Have you ever received an email or text message and completely misread the tone and intention of the sender? Maybe you sent someone good news and expected an enthusiastic response but received a one-word text reply, “Great.” Had you been talking with the person face-to-face, her excited smile, happy voice, and warm hug would have communicated her true intention. But without these nonverbal cues that can’t be sent via text, her reply seems underwhelming
This is one everyday illustration of the importance of nonverbal communication. When most people think of language, they consider the sounds and words we put together to convey messages to those around us. But in fact, a lot more goes into our communication than the actual words we speak. Facial expressions, body language, and tone of voice all accompany the content of the words we say and contribute to the message we communicate, whether intentionally or not. These concepts are known as nonverbal communication. Using and understanding nonverbal communication appropriately is essential for successfully relaying or comprehending a message. Consider the following scenario:
A child asks for help figuring out the directions for a new game. His brother answers with the words, “Yeah, sure.” Depending on the brother’s nonverbal communication, he may be relaying one of several very different messages. Consider whether:
• His brother answers, “Yeah, sure,” after a delay, in an absent-minded tone of voice, without looking up from what he is doing.
• His brother immediately looks up from what he is doing and exclaims, “Yeah, sure!” with a grin on his face.
• His brother slowly turns away from what he’s doing, sighs, and answers, “Yeah, sure,” as he slowly gets out of his chair, looking bored or annoyed.
In each of these scenarios, the brother uses the same words to reply, but his responses carry very different meanings. The first response really sends the message, “No, not right now, I’m busy;” the second response clearly states, “Yes, I’d love to help you now,” and the third response indicates, “Fine, I’ll help you, but I’m not happy about it.” This all must be gleaned from the nonverbal communication signals that the brother sends.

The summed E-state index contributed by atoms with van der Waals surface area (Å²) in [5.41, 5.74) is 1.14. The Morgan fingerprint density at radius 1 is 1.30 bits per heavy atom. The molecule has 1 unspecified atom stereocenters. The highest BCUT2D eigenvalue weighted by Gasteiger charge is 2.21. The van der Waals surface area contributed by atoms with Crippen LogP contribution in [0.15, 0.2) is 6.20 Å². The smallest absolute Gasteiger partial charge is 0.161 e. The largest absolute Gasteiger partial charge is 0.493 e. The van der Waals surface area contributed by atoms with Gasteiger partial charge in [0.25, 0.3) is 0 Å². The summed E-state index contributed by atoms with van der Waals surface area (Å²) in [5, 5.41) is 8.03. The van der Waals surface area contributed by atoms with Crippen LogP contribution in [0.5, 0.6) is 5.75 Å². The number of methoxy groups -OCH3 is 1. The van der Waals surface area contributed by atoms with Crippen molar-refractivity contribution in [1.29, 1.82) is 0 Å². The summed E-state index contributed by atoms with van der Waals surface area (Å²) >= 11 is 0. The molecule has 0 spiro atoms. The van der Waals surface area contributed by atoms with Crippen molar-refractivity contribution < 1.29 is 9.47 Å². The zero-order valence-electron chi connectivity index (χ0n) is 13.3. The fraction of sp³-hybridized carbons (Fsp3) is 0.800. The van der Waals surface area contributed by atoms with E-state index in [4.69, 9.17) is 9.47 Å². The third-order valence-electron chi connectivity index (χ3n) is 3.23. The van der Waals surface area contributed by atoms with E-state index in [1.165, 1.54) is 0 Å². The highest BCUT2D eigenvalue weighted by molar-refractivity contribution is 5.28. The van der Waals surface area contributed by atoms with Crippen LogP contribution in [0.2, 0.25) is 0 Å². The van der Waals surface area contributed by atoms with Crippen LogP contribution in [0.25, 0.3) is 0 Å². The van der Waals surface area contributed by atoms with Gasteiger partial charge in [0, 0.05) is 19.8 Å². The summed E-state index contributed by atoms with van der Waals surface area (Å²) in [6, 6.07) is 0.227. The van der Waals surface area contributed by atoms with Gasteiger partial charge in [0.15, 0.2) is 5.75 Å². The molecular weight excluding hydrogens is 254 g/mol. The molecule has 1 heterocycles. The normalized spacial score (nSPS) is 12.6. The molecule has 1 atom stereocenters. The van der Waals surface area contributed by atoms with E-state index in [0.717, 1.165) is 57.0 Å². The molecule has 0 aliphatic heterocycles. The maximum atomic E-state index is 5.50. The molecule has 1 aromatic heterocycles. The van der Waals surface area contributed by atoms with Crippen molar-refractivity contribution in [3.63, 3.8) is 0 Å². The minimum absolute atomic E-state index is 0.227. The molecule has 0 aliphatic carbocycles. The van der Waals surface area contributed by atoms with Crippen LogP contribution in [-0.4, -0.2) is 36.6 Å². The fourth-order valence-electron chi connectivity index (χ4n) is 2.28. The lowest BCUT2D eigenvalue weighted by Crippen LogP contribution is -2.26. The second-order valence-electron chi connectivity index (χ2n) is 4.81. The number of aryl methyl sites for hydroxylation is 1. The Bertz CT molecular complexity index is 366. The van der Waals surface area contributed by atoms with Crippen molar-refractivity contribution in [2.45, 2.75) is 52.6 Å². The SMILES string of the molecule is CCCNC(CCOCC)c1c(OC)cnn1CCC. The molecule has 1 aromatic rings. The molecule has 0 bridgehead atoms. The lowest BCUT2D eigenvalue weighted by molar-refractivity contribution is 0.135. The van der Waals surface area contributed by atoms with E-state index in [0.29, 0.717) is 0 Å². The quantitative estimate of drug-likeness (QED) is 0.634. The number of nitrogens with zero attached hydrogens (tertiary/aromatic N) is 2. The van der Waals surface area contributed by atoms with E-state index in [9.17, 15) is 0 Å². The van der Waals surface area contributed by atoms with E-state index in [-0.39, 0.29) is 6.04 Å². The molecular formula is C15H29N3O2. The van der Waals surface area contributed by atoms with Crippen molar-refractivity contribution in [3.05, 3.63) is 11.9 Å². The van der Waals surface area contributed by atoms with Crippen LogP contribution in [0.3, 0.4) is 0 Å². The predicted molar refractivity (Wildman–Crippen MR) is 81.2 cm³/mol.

Nonverbal communication is something that a lot of children pick up naturally without much direct instruction, but for children who struggle with social pragmatics (the use of language in a social context), these concepts sometimes need to be taught explicitly, because the ramifications for misusing nonverbal cues are significant. Imagine the difficulties a person would run into if he did not understand the sarcasm in a peer’s reply, “Yeah, I’d love to play that again,” or if he didn’t realize what he was unintentionally communicating when he turned and looked away from his teacher while she was answering his question.
Fortunately, nonverbal communication is something that can be taught and learned, and is often a part of speech/language therapy for social pragmatics. The use of pictures, video models, and role play can be effective tools for teaching children how to understand others’ nonverbal signals – to interpret them almost as a second language layered on top of spoken words. With these strategies and guided practice, as well as some in-the-moment teaching, students can also learn to be sure they themselves are sending the signals they mean to, to ensure successful communication.
Anna Fredman, M.S., CCC-SLP
Certified Speech Language Pathologist
Anna Fredman is a licensed, certified Speech Language Pathologist. She received her Master of Science in speech language pathology from the MGH Institute of Health Professions in Boston, MA and previously worked at the Monarch Center for Autism. She currently sees school-aged children and has also worked with toddlers through students 21 years old. Anna has specialized in therapy for individuals on the autism spectrum, with a special interest in high-functioning students focusing on social pragmatics and young children learning basic communication and social skills. She also addresses reading, expressive language skills, written expression, and articulation with her students.